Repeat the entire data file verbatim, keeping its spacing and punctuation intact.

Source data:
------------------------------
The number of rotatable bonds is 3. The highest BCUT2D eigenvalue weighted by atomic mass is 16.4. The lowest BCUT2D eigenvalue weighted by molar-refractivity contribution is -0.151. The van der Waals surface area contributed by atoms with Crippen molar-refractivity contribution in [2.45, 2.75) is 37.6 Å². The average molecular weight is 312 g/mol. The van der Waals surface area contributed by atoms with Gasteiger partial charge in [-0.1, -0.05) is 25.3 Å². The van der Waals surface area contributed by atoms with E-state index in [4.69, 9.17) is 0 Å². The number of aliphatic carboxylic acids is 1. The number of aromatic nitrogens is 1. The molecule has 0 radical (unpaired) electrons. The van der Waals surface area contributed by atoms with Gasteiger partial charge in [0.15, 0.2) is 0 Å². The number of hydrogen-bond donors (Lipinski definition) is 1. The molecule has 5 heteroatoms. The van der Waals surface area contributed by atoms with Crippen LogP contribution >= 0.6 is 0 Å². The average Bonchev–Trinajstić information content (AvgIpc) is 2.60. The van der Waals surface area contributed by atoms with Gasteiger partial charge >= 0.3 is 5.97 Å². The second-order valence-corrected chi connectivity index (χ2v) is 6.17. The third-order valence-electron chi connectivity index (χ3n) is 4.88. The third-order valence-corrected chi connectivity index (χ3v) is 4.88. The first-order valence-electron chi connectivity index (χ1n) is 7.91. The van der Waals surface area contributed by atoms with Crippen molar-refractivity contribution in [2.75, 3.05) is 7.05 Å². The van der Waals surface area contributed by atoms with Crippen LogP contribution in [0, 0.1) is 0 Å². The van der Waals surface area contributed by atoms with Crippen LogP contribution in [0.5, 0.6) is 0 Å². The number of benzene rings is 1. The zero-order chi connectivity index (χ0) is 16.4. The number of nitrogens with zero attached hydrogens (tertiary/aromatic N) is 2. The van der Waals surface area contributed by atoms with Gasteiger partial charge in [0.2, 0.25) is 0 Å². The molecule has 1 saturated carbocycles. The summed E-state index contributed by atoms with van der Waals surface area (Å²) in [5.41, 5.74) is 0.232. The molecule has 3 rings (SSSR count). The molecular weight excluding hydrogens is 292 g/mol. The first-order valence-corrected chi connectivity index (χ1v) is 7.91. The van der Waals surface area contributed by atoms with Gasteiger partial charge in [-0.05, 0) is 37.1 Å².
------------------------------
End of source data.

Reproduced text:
The number of rotatable bonds is 3. The highest BCUT2D eigenvalue weighted by atomic mass is 16.4. The lowest BCUT2D eigenvalue weighted by molar-refractivity contribution is -0.151. The van der Waals surface area contributed by atoms with Crippen molar-refractivity contribution in [2.45, 2.75) is 37.6 Å². The average molecular weight is 312 g/mol. The van der Waals surface area contributed by atoms with Gasteiger partial charge in [-0.1, -0.05) is 25.3 Å². The van der Waals surface area contributed by atoms with E-state index in [4.69, 9.17) is 0 Å². The number of aliphatic carboxylic acids is 1. The number of aromatic nitrogens is 1. The molecule has 0 radical (unpaired) electrons. The van der Waals surface area contributed by atoms with Gasteiger partial charge in [0.15, 0.2) is 0 Å². The number of hydrogen-bond donors (Lipinski definition) is 1. The molecule has 5 heteroatoms. The van der Waals surface area contributed by atoms with Crippen LogP contribution >= 0.6 is 0 Å². The average Bonchev–Trinajstić information content (AvgIpc) is 2.60. The van der Waals surface area contributed by atoms with Gasteiger partial charge >= 0.3 is 5.97 Å². The second-order valence-corrected chi connectivity index (χ2v) is 6.17. The third-order valence-electron chi connectivity index (χ3n) is 4.88. The third-order valence-corrected chi connectivity index (χ3v) is 4.88. The first-order valence-electron chi connectivity index (χ1n) is 7.91. The van der Waals surface area contributed by atoms with Crippen molar-refractivity contribution in [2.75, 3.05) is 7.05 Å². The van der Waals surface area contributed by atoms with Crippen LogP contribution in [0, 0.1) is 0 Å². The van der Waals surface area contributed by atoms with Crippen LogP contribution in [0.5, 0.6) is 0 Å². The number of benzene rings is 1. The zero-order chi connectivity index (χ0) is 16.4. The number of nitrogens with zero attached hydrogens (tertiary/aromatic N) is 2. The van der Waals surface area contributed by atoms with Gasteiger partial charge in [0.2, 0.25) is 0 Å². The molecule has 1 saturated carbocycles. The summed E-state index contributed by atoms with van der Waals surface area (Å²) in [5.41, 5.74) is 0.232. The molecule has 3 rings (SSSR count). The molecular weight excluding hydrogens is 292 g/mol. The first-order valence-corrected chi connectivity index (χ1v) is 7.91. The van der Waals surface area contributed by atoms with Gasteiger partial charge in [-0.05, 0) is 37.1 Å².